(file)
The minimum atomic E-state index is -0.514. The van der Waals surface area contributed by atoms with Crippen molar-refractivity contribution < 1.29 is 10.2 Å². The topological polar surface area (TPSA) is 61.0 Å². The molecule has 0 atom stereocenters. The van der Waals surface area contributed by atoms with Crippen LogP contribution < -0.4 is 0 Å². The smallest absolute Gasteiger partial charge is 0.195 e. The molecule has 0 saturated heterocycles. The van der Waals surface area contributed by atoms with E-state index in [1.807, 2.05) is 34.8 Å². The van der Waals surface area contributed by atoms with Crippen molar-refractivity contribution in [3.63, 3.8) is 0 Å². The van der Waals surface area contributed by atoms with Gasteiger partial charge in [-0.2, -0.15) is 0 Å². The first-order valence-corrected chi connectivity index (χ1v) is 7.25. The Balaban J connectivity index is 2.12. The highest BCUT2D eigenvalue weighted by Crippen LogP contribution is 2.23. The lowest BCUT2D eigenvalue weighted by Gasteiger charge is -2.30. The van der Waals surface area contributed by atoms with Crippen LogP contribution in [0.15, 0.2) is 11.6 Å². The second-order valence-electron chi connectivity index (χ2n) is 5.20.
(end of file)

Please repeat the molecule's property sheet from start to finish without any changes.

The minimum atomic E-state index is -0.514. The van der Waals surface area contributed by atoms with Crippen molar-refractivity contribution < 1.29 is 10.2 Å². The topological polar surface area (TPSA) is 61.0 Å². The molecule has 0 atom stereocenters. The van der Waals surface area contributed by atoms with Crippen LogP contribution < -0.4 is 0 Å². The smallest absolute Gasteiger partial charge is 0.195 e. The molecule has 0 saturated heterocycles. The van der Waals surface area contributed by atoms with E-state index in [1.807, 2.05) is 34.8 Å². The van der Waals surface area contributed by atoms with Crippen molar-refractivity contribution in [3.63, 3.8) is 0 Å². The van der Waals surface area contributed by atoms with Gasteiger partial charge in [-0.2, -0.15) is 0 Å². The first-order valence-corrected chi connectivity index (χ1v) is 7.25. The Balaban J connectivity index is 2.12. The highest BCUT2D eigenvalue weighted by Crippen LogP contribution is 2.23. The lowest BCUT2D eigenvalue weighted by Gasteiger charge is -2.30. The van der Waals surface area contributed by atoms with Crippen LogP contribution in [0.15, 0.2) is 11.6 Å². The second-order valence-electron chi connectivity index (χ2n) is 5.20.